I'm a photographer. I'm also completely colourblind.
I see no colour, and never have, as I was born with a condition called rod monochromatism.
Forms of colour blindness are thought to affect about 8 per cent of men and 0.4 per cent of women, according to Vision Australia, but my condition is amongst the rarest and most severe forms.
I also struggle with glare and visual acuity as the colour receptors in the eye are essential for fine central vision and for helping the eye adjust to changes in brightness.
I find these defects much more challenging than my monochrome vision, which rarely feels like more than a mild inconvenience, but I know from experience that it's the colour blindness that fascinates everyone else.
I've learned not to let my poor vision hold me back. With careful planning, some practical strategies picked up over time, and the kindness and patience of others, there isn't much I can't do.
I can ride a bike and roller skate, because my big brothers insisted that I learn. They included me in every activity, from street cricket with the neighbours to pitching in as part of the pit-crew at go-kart meets.
As I approached school age, mum and dad moved us all from Sydney up to Queensland, where a state school was introducing a program for vision-impaired kids that placed them into regular classrooms while providing one-on-one support where needed.
I've travelled around the world, lived and worked overseas and have a day job in the corporate sector.
I've even developed strategies for ensuring my shirts and trousers don't clash horribly.
And yes, I’m a photographer.
I long thought about pursuing it seriously but for the first time in my life, I let fears about my colour blindness hold me back.
I'm told the average human eye can distinguish more than a million gradations of colour — a terrifying thought for a person who's never seen one.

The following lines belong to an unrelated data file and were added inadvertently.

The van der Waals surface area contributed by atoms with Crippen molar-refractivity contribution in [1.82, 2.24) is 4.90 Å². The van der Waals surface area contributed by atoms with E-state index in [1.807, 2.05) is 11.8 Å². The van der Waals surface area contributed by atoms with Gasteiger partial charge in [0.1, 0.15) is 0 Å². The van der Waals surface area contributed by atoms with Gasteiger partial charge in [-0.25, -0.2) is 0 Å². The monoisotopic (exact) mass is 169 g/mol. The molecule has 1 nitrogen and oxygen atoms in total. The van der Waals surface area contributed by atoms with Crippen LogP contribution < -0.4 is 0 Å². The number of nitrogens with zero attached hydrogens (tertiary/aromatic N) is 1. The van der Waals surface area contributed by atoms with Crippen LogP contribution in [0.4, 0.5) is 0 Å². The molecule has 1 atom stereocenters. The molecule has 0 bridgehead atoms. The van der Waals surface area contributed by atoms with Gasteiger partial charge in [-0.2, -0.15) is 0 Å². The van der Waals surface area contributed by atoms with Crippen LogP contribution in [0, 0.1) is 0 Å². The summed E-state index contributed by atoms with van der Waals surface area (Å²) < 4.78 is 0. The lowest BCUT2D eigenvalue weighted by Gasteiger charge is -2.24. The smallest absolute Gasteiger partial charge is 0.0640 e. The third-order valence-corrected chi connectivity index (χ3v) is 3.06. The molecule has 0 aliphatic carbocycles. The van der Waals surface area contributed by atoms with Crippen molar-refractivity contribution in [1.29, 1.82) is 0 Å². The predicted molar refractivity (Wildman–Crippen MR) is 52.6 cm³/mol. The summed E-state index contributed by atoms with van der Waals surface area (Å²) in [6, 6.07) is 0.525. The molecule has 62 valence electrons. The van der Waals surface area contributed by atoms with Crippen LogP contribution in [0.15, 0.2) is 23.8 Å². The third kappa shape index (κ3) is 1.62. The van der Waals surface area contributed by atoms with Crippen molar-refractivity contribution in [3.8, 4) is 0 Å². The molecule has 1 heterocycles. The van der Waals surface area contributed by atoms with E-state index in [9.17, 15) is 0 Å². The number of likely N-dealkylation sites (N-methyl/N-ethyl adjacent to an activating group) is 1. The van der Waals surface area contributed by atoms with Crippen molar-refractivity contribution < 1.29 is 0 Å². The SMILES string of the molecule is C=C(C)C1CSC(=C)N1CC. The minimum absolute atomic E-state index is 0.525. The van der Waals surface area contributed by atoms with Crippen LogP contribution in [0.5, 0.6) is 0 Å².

What if I inadvertently juxtaposed blue and green, a faux pas so serious that a rhyme was composed just to warn against it?
Black and white photography was an obvious solution, and indeed, the one I eventually adopted, but not without some final agonising.
To produce a monochrome image, modern cameras capture a scene in full colour then use software to remove it.
This feels unauthentic to me. Impure. Photography records an instant of time. I want viewers of my work to see the same instant I saw, as I saw it, undistorted and unfiltered.
These days I use a monochrome camera. It's a bit sharper than my eyes, but like that it has never seen colour, and it's freed me to follow that passion.
I really enjoy taking photographs of flowers, plants and animals, things that are traditionally associated with colour.
I love the idea that no two interpretations of my photographs will be the same, because everyone gets to put their own view of the world rather than one that I have seen and tried to represent.
I hope people find my photographs interesting and engaging. Perhaps they'll even provoke a conversation.
They're usually dominated by strong lines, by the play of light and shade, and contrasts in tone and texture — the details that help me to navigate and make sense of the world.
I gravitate towards darker tones because I am very uncomfortable in high light, so I tend to photograph things at night or in dark places.
I have always been a little bit embarrassed to say the world is beautiful, because I know so much about it is colour. But, photography has allowed me to be unapologetic about the way I see the world.
I hope people find my world as beautiful as I do and see that black and white is much more than the absence of colour.